The mother, daughter, aunt, and dog were set free as part of a swap for Palestinian prisoners, but her uncle and her aunt’s partner remain in captivity.
“It was difficult. I held her [Bella] all the way there. It was an extra four kilos. And I’m just lucky enough that I managed to keep her through that whole situation and bring her back,” Mia said from her home in Jerusalem in her first media interview.
Descriptions of Hamas captivity have started to emerge with the return home of some of the Israeli hostages. Some have described ‘suffocating’ quarters, with no access to medication and dwindling food. Children have recounted being ordered always to keep quiet.
“Luckily for me Bella is unlike all the other small dogs that I personally know, she is rather quiet, unless when she is playing or mad,” she said. “If they would have seen her as a bother I think they would not have let me keep her, in all honesty.”
‘SHE WAS A HUGE HELP TO ME’
Many pets were killed or went missing during Hamas‘ rampage.
Mia’s father Moshe said they searched for Bella during the weeks of his family’s captivity. The day of their release, he was surprised to hear she came out holding the dog.
He described in more detail what his daughter went through to keep Bella. “She was worried that something would happen to the dog if she left her behind,” he said.
Mia hid the dog under her pajamas as they were loaded into a vehicle that drove out of the kibbutz.
“Then they took them to tunnels … she had the dog with her the whole time,” he said. “When they came out of the tunnel they had to climb up a ladder, that’s when the Hamas people noticed that this was not a doll, it was a living, breathing dog.”
“A bit of an argument ensued, and it was decided to let her keep the dog instead of leave it behind.”
The captives cleaned up after the dog to prevent bad smells.
“She was very determined to bring the dog back, and one of the expressions that she has now, about the dog, is ‘I love you to Gaza and back.’”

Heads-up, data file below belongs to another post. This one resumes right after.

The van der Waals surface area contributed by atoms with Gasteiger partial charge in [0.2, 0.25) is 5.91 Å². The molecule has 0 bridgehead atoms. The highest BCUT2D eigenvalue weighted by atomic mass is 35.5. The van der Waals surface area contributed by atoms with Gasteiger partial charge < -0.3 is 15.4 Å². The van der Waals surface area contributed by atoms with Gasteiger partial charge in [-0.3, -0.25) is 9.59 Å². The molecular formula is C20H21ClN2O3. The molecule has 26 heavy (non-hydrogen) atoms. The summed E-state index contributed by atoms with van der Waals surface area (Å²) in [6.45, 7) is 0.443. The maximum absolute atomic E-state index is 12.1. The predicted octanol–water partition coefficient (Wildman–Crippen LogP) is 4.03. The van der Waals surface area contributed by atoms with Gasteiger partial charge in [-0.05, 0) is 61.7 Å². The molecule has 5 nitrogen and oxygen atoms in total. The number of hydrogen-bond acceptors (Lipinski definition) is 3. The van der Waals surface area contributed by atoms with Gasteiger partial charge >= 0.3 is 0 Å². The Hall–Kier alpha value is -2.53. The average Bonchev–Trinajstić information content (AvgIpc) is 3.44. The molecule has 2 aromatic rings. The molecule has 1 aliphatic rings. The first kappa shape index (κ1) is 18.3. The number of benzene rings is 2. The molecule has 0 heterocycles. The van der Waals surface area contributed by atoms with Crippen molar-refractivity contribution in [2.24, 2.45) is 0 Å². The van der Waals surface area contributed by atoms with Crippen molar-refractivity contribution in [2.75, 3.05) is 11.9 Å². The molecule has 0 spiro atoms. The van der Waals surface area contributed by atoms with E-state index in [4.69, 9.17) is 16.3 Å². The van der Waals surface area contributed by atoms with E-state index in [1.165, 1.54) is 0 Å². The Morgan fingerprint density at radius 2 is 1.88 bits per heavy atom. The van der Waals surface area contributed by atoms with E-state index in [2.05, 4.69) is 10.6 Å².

More than 100 hostages were freed in the truce that ended on Friday. Since then fighting has resumed with Israel pursuing its military offensive against Hamas in Gaza.
Mia described how captivity was a tough experience that “will take quite the while to, like, sink in.” But having Bella helped. “She was a huge help to me. She kept me busy. She was moral support.”
She said they will fight for the freedom of the other hostages, including her uncle and aunt’s partner.
“We miss them every day and it feels wrong being here without them,” she said. “As much as I am happy to be back, we’re still not done.”
The post Israeli Teen Speaks of Hamas Captivity With Her Dog in Gaza first appeared on Algemeiner.com.
On Edge Over Red Sea Attacks, Saudi Arabia Asks US to Show Restraint Against Iran-Backed Houthis
Saudi Arabia has asked the United States to show restraint in responding to attacks by Yemen’s Houthis against ships in the Red Sea, two sources familiar with Saudi thinking said, as Riyadh seeks to contain spillover from the Hamas-Israel war.
The Iran-backed Houthis have waded into the conflict that has spread around the Middle East since war erupted with Hamas’ massacre across southern Israel on Oct. 7, attacking vessels in vital shipping lanes and firing drones and missiles at Israel itself.
The group which rules much of Yemen says its attacks are a show of support for the Palestinians and has vowed they will continue until Israel stops its offensive in the Gaza Strip — more than 1,000 miles from their seat of power in Sanaa.
The Houthis are one of several groups in the Iran-aligned “Axis of Resistance” which have been attacking Israeli and US targets since the start of the conflict on Oct. 7, when their Palestinian ally Hamas sparked the war by attacking Israel.
Their role has added to the conflict’s regional risks, threatening sea lanes through which much of the world’s oil shipped, and worrying states on the Red Sea as Houthi rockets and drones fly towards Israel.
Riyadh, the world’s top oil exporter, has watched with alarm as Houthi missiles have been fired over its territory.
With the Houthis stepping up attacks on shipping over the past weeks, two sources familiar with Saudi thinking said Riyadh‘s message of restraint to Washington aimed to avoid further escalation. Riyadh was so far pleased with the way the United States was handling the situation, the sources added.
“They pressed the Americans about this and why the Gaza conflict should stop,” one of the sources said.
The White House declined to comment.
The Saudi government did not respond to an emailed request for a comment on the discussions.
As Saudi Arabia presses for a ceasefire to halt what it has called a “barbaric war” in Gaza, its diplomacy reflects a wider policy aimed at promoting regional stability after years of confrontation with Iran and its allies.
Focused on expanding and diversifying the Saudi economy, Riyadh this year normalized ties with Tehran and is seeking to exit the war it has been waging with the Houthis in Yemen for nearly nine years.
The sources said Saudi Arabia was seeking to advance the Yemen peace process even as war rages in Gaza, worrying it could be derailed. Yemen has enjoyed more than a year of relative calm amid direct peace talks between Saudi and Houthi officials.